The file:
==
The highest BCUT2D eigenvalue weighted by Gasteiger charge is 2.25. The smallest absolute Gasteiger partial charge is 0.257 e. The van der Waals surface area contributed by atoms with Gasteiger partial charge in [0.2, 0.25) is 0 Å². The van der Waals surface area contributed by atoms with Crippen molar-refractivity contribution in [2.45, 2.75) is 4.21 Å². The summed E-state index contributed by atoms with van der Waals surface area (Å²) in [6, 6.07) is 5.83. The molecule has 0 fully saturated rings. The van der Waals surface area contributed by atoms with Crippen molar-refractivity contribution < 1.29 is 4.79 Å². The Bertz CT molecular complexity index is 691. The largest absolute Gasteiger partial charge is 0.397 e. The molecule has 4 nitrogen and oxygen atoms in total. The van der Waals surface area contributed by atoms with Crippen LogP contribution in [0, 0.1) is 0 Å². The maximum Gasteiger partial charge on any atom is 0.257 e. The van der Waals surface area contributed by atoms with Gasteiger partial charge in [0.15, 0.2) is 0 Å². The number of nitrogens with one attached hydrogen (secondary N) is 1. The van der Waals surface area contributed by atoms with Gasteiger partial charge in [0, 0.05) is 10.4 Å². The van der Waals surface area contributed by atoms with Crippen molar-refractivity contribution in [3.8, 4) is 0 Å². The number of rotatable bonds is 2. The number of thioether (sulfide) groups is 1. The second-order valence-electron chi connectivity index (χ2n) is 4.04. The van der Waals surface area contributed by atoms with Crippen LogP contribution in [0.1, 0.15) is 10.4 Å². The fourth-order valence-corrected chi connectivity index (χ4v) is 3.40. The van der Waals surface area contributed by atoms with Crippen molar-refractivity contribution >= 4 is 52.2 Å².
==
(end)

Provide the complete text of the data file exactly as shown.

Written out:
The highest BCUT2D eigenvalue weighted by Gasteiger charge is 2.25. The smallest absolute Gasteiger partial charge is 0.257 e. The van der Waals surface area contributed by atoms with Gasteiger partial charge in [0.2, 0.25) is 0 Å². The van der Waals surface area contributed by atoms with Crippen molar-refractivity contribution in [2.45, 2.75) is 4.21 Å². The summed E-state index contributed by atoms with van der Waals surface area (Å²) in [6, 6.07) is 5.83. The molecule has 0 fully saturated rings. The van der Waals surface area contributed by atoms with Crippen molar-refractivity contribution < 1.29 is 4.79 Å². The Bertz CT molecular complexity index is 691. The largest absolute Gasteiger partial charge is 0.397 e. The molecule has 4 nitrogen and oxygen atoms in total. The van der Waals surface area contributed by atoms with Crippen LogP contribution in [0, 0.1) is 0 Å². The maximum Gasteiger partial charge on any atom is 0.257 e. The van der Waals surface area contributed by atoms with Gasteiger partial charge in [0.15, 0.2) is 0 Å². The number of nitrogens with one attached hydrogen (secondary N) is 1. The van der Waals surface area contributed by atoms with Gasteiger partial charge in [0, 0.05) is 10.4 Å². The van der Waals surface area contributed by atoms with Crippen molar-refractivity contribution in [3.8, 4) is 0 Å². The number of rotatable bonds is 2. The number of thioether (sulfide) groups is 1. The second-order valence-electron chi connectivity index (χ2n) is 4.04. The van der Waals surface area contributed by atoms with Crippen LogP contribution in [0.1, 0.15) is 10.4 Å². The fourth-order valence-corrected chi connectivity index (χ4v) is 3.40. The van der Waals surface area contributed by atoms with Crippen molar-refractivity contribution >= 4 is 52.2 Å².